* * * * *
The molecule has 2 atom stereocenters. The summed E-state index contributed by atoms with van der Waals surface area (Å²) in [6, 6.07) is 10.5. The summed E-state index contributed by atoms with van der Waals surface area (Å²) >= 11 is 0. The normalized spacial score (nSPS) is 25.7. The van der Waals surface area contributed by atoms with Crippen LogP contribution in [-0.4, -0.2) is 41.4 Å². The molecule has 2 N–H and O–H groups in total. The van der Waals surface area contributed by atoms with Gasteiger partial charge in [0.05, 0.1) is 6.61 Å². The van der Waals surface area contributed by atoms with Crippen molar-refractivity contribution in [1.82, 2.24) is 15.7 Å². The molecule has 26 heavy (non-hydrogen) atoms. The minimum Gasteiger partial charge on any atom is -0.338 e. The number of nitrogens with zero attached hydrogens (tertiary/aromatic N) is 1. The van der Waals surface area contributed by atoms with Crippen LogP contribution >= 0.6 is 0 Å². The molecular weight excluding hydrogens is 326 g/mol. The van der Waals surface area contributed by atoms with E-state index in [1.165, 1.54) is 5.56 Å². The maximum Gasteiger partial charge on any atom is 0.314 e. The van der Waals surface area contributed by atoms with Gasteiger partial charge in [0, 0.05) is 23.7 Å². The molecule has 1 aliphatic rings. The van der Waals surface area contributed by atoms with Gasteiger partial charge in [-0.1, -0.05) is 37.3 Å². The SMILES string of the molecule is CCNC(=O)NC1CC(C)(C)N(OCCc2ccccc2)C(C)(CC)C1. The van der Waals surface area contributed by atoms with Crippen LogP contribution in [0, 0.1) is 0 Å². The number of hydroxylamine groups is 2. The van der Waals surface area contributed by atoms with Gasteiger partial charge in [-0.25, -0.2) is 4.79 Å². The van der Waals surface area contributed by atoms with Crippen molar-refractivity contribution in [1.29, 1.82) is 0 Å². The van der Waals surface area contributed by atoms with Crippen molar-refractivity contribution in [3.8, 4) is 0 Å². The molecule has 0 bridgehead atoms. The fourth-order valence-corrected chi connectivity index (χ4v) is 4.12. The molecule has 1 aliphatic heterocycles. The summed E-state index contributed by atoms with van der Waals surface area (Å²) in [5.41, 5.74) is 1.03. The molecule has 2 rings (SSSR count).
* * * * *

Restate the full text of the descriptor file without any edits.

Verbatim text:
The molecule has 2 atom stereocenters. The summed E-state index contributed by atoms with van der Waals surface area (Å²) in [6, 6.07) is 10.5. The summed E-state index contributed by atoms with van der Waals surface area (Å²) >= 11 is 0. The normalized spacial score (nSPS) is 25.7. The van der Waals surface area contributed by atoms with Crippen LogP contribution in [-0.4, -0.2) is 41.4 Å². The molecule has 2 N–H and O–H groups in total. The van der Waals surface area contributed by atoms with Gasteiger partial charge in [0.05, 0.1) is 6.61 Å². The van der Waals surface area contributed by atoms with Crippen molar-refractivity contribution in [1.82, 2.24) is 15.7 Å². The molecule has 26 heavy (non-hydrogen) atoms. The minimum Gasteiger partial charge on any atom is -0.338 e. The number of nitrogens with zero attached hydrogens (tertiary/aromatic N) is 1. The van der Waals surface area contributed by atoms with Crippen LogP contribution >= 0.6 is 0 Å². The molecular weight excluding hydrogens is 326 g/mol. The van der Waals surface area contributed by atoms with E-state index in [1.165, 1.54) is 5.56 Å². The maximum Gasteiger partial charge on any atom is 0.314 e. The van der Waals surface area contributed by atoms with Gasteiger partial charge in [0, 0.05) is 23.7 Å². The molecule has 1 aliphatic rings. The van der Waals surface area contributed by atoms with Gasteiger partial charge in [-0.1, -0.05) is 37.3 Å². The SMILES string of the molecule is CCNC(=O)NC1CC(C)(C)N(OCCc2ccccc2)C(C)(CC)C1. The van der Waals surface area contributed by atoms with Crippen LogP contribution in [0, 0.1) is 0 Å². The number of hydroxylamine groups is 2. The van der Waals surface area contributed by atoms with Gasteiger partial charge in [-0.25, -0.2) is 4.79 Å². The van der Waals surface area contributed by atoms with Crippen molar-refractivity contribution in [1.29, 1.82) is 0 Å². The van der Waals surface area contributed by atoms with Crippen molar-refractivity contribution in [3.8, 4) is 0 Å². The molecule has 0 bridgehead atoms. The fourth-order valence-corrected chi connectivity index (χ4v) is 4.12. The molecule has 1 aliphatic heterocycles. The summed E-state index contributed by atoms with van der Waals surface area (Å²) in [5.41, 5.74) is 1.03. The molecule has 2 rings (SSSR count).